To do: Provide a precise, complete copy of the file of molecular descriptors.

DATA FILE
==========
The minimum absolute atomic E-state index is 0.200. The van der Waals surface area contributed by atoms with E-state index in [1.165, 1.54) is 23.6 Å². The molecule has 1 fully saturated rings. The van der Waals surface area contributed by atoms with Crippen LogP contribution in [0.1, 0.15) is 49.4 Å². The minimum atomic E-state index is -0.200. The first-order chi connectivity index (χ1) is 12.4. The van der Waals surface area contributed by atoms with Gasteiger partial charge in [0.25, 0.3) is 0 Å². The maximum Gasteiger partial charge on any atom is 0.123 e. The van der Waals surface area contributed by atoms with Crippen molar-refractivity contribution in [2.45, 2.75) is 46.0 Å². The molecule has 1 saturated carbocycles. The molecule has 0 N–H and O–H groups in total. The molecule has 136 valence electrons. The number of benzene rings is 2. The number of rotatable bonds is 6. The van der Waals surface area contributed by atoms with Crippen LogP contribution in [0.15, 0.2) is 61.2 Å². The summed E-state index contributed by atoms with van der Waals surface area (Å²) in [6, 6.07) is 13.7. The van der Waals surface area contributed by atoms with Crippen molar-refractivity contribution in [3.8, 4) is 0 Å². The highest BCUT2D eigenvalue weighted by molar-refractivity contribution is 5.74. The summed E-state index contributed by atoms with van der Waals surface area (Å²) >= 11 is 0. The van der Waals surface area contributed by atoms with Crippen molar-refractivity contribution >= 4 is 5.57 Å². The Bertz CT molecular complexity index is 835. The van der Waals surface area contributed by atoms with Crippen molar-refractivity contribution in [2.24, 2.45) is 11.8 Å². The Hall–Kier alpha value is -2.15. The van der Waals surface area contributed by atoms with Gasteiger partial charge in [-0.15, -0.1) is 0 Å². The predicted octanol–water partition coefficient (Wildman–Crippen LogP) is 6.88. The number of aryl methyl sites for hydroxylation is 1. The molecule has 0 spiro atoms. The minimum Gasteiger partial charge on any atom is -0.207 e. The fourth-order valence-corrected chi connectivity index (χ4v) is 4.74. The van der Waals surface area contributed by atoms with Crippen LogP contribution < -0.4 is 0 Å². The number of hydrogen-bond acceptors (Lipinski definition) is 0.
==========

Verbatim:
The minimum absolute atomic E-state index is 0.200. The van der Waals surface area contributed by atoms with E-state index in [1.165, 1.54) is 23.6 Å². The molecule has 1 fully saturated rings. The van der Waals surface area contributed by atoms with Crippen LogP contribution in [0.1, 0.15) is 49.4 Å². The minimum atomic E-state index is -0.200. The first-order chi connectivity index (χ1) is 12.4. The van der Waals surface area contributed by atoms with Gasteiger partial charge in [0.25, 0.3) is 0 Å². The maximum Gasteiger partial charge on any atom is 0.123 e. The van der Waals surface area contributed by atoms with Crippen molar-refractivity contribution in [2.45, 2.75) is 46.0 Å². The molecule has 1 saturated carbocycles. The molecule has 0 N–H and O–H groups in total. The molecule has 136 valence electrons. The number of benzene rings is 2. The number of rotatable bonds is 6. The van der Waals surface area contributed by atoms with Crippen LogP contribution in [0.15, 0.2) is 61.2 Å². The summed E-state index contributed by atoms with van der Waals surface area (Å²) in [6, 6.07) is 13.7. The van der Waals surface area contributed by atoms with Crippen molar-refractivity contribution in [3.8, 4) is 0 Å². The highest BCUT2D eigenvalue weighted by molar-refractivity contribution is 5.74. The summed E-state index contributed by atoms with van der Waals surface area (Å²) >= 11 is 0. The van der Waals surface area contributed by atoms with Crippen molar-refractivity contribution >= 4 is 5.57 Å². The Bertz CT molecular complexity index is 835. The van der Waals surface area contributed by atoms with Crippen molar-refractivity contribution in [2.24, 2.45) is 11.8 Å². The Hall–Kier alpha value is -2.15. The van der Waals surface area contributed by atoms with Gasteiger partial charge in [-0.15, -0.1) is 0 Å². The predicted octanol–water partition coefficient (Wildman–Crippen LogP) is 6.88. The number of aryl methyl sites for hydroxylation is 1. The molecule has 0 spiro atoms. The minimum Gasteiger partial charge on any atom is -0.207 e. The fourth-order valence-corrected chi connectivity index (χ4v) is 4.74. The van der Waals surface area contributed by atoms with Crippen LogP contribution < -0.4 is 0 Å². The number of hydrogen-bond acceptors (Lipinski definition) is 0.